From "The Following" to "Banshee" to "1600 Penn": What's worth checking out in the coming weeks
It's that time of year again — the post-holiday period when networks trot out their mid-season offerings while some of their fall shows take a breather.
This year's midseason schedule is poised to deliver a grab-bag of viewing options, ranging from the spooky (Fox's "The Following") to the surreal (ABC's "Zero Hour") to the breezily nostalgic (the CW's "Sex and the City" sequel "The Carrie Diaries").
Here's a rundown of which midseason series, plus a few returning efforts that are coming back to the air, to look out for in the coming weeks.
Starring: Bill Pullman, Jenna Elfman, Josh Gad
Premieres: Jan. 10
Why it's worth checking out: Pullman has played presidential before — notably, in 1997's "Independence Day" — but he'll offer a more tormented chief executive in this comedy about a dysfunctional First Family. "The Book of Mormon" star Josh Gad co-created and co-stars in the series, hamming it up shamelessly.
Starring: Anthony Starr, Ivana Milicevic, Ulrich Thomsen
Premieres: Jan 11
Why it's worth checking out: We can count on former "True Blood" showrunner Alan Ball and "House M.D." executive producer Greg Yaitanes to pull out every stop to make this a gripping viewing experience. It's about a con who steals the identity of a small-town sheriff while carrying on his criminal ways.
"The Carrie Diaries"
Network: The CW
Starring: AnnaSophia Robb, Freema Agyeman, Chloe Bridges
Premieres: Jan. 14
Why it's worth checking out: Because admit it: Some shallow part of you still misses "Sex and the City," no matter how far our culture has drifted from the carefree, affluent late '90s. And seeing Carrie Bradshaw as a young woman in the '80s, before she developed into the vapid, self-obsessed sex columnist of "Sex and the City," might help restore a little bit of your hope in humanity. Did we mention the '80s soundtrack? Don't even pretend this doesn't sound good.
Starring: Kevin Bacon, James Purefoy, Maggie Grace
Premieres: Jan. 21
Why it's worth checking out: Because it's Kevin Bacon, in his first crack at starring in a TV series. The "Footloose" star plays a former FBI agent who's dragged out of retirement to track down a serial murderer — who happens to be leading an expanding web of killers. And it was created by "Scream" and "Vampire Diaries" vet Kevin Williamson, who seems uniquely qualified to pull off this creepily twisted tale.
Starring: Keri Russell, Matthew Rhys
Premieres: Jan. 30
Why it's worth checking out: A period piece about a pair of KGB agents posing as a suburban American couple in the Reagan era? Sure, it sounds like the makings of a wacky sitcom — but it's actually a drama. CIA officer-turned-author Joe Weisberg ("Falling Skies") is behind the project, which mixes family drama with espionage. And there's enough egregious sex to thaw the Cold War.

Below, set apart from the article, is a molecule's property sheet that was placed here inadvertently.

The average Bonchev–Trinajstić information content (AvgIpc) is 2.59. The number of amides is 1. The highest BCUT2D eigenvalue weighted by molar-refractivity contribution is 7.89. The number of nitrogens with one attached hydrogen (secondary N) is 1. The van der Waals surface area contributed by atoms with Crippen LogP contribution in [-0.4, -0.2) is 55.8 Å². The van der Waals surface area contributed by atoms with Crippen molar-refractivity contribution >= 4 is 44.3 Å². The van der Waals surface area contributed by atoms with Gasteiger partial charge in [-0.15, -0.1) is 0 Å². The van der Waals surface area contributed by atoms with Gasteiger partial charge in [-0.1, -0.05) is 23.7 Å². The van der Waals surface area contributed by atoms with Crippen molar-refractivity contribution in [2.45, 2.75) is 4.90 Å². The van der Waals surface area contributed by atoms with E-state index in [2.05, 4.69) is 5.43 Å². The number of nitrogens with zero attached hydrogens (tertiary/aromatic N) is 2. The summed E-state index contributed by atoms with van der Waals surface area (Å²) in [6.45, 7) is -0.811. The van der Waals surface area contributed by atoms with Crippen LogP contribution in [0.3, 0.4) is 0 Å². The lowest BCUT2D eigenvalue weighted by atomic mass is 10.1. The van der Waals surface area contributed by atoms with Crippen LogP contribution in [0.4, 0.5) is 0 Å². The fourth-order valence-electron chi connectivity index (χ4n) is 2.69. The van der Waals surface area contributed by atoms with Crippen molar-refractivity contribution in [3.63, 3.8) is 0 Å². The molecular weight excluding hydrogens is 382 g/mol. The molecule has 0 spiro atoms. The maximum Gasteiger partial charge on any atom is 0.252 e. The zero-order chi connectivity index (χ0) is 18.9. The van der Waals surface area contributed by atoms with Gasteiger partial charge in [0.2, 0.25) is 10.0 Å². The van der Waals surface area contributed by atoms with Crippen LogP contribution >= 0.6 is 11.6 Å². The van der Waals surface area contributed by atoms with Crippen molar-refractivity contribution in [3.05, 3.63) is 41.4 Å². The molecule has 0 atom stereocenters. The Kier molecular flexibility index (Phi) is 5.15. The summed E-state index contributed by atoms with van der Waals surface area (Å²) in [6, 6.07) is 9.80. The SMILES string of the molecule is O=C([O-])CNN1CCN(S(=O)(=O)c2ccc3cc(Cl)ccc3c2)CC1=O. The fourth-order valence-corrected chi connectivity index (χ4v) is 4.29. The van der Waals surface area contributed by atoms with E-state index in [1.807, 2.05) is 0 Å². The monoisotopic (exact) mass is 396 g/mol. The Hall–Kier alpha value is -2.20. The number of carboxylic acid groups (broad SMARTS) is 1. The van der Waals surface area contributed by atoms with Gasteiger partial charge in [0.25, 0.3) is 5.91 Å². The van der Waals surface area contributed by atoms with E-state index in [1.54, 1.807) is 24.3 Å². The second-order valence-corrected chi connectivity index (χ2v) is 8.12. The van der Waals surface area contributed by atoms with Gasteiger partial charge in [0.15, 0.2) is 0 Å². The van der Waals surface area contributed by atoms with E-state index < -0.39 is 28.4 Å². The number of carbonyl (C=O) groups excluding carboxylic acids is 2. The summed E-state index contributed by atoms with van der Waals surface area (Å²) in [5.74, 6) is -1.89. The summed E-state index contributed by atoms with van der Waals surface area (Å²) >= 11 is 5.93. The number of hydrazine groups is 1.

"Do No Harm"
Starring: Steven Pasquale
Premieres: Jan. 31
Why it's worth checking out: The premise — a successful neurosurgeon's life is turned upside-down after his alter-ego emerges and wreaks havoc on the doctor and those around him — is intriguing enough to warrant an initial viewing. And it will be good to see Steven Pasquale play a main role — or roles — after being part of the supporting cast of "Rescue Me."
Starring: Jamie Bamber, Alfred Molina, Ving Rhames
Premieres: Feb. 4
Why it's worth watching: Centered on the professional and personal lives of the doctors at a fictional Portland, Ore., hospital, "Monday Mornings" is based on a book by Dr. Sanjay Gupta, the most trusted medical professional of couch potatoes nationwide. And who isn't interested in seeing "Chicago Hope" creator David E. Kelley, who co-created "Monday Mornings," tackle the medical drama field again?
Starring: Anthony Edwards
Premieres: Feb. 14
Why it's worth checking out: Another mind-bending concept — this time, the editor of a skeptics magazine is pulled into "one of the most compelling conspiracies in human history" by a bizarre twist of fate. Plus, it stars Anthony Edwards in his first television role since "E.R." It could be his most compelling performance since "Revenge of the Nerds II: Nerds in Paradise."
Network: The CW
Starring: Matt Davis, Jessica Lucas
Premieres: Feb. 19
Why it's worth checking out: Because it's freaky. It follows a journalist who begins investigating a hit TV show called, yes, "Cult," whose rabid fans are obsessed with the show's charismatic but seemingly sinister leader. Bonus: The TV cult leader in question is not named Glenn Beck.